It is a high-speed movement: within fractions of a second the mouthparts of the dragonfly larvae spring forwards to seize its prey. For decades, researchers had assumed that this action must have been driven primarily by hydraulic pressure. Now, for the first time, scientists at Kiel University (CAU) have completely decrypted the biomechanical functional principle of what is known as the labial mask of dragonfly larvae.
A vital contribution to this discovery was made by the team led by Dr Sebastian Büsse of the Zoological Institute in its development of a bio-inspired robot with the operating principle of the complex mouthparts adapted to test its own hypothesis – the technology used here could lead to a significant enhancement of agile robot systems. The results of the ambitious research project were published in the renowned specialist journal Science Robotics ( “A controllable dual-catapult system inspired by the biomechanics of the dragonfly larvae’s predatory strike” ).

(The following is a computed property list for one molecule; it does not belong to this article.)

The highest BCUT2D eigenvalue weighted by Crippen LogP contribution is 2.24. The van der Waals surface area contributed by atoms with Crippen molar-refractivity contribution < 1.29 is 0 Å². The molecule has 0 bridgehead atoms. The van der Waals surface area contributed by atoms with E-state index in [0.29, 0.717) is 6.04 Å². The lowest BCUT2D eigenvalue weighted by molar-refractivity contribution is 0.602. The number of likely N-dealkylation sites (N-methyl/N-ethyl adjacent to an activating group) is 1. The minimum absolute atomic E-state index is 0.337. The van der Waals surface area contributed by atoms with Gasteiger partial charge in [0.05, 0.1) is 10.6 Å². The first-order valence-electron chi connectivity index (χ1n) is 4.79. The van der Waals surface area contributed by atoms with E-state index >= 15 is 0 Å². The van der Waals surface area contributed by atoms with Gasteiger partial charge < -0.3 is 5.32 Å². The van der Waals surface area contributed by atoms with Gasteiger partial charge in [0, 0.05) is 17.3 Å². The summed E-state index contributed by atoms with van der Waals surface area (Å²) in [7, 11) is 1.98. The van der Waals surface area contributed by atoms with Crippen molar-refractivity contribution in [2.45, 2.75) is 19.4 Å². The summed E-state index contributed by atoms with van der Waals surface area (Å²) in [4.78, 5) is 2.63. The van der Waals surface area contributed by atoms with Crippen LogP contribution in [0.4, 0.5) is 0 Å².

Demonstrating motion sequences with robotics “One of the major advantages of bio-inspired robots is the opportunity they provide for testing ideas on biological functional principles that would otherwise be very difficult to check. What is ideal about robotics is that it […]
Above: PepsiCo food, snack, and beverage product line-up/Source: PepsiCo PepsiCo turned to tooling with 3D printing...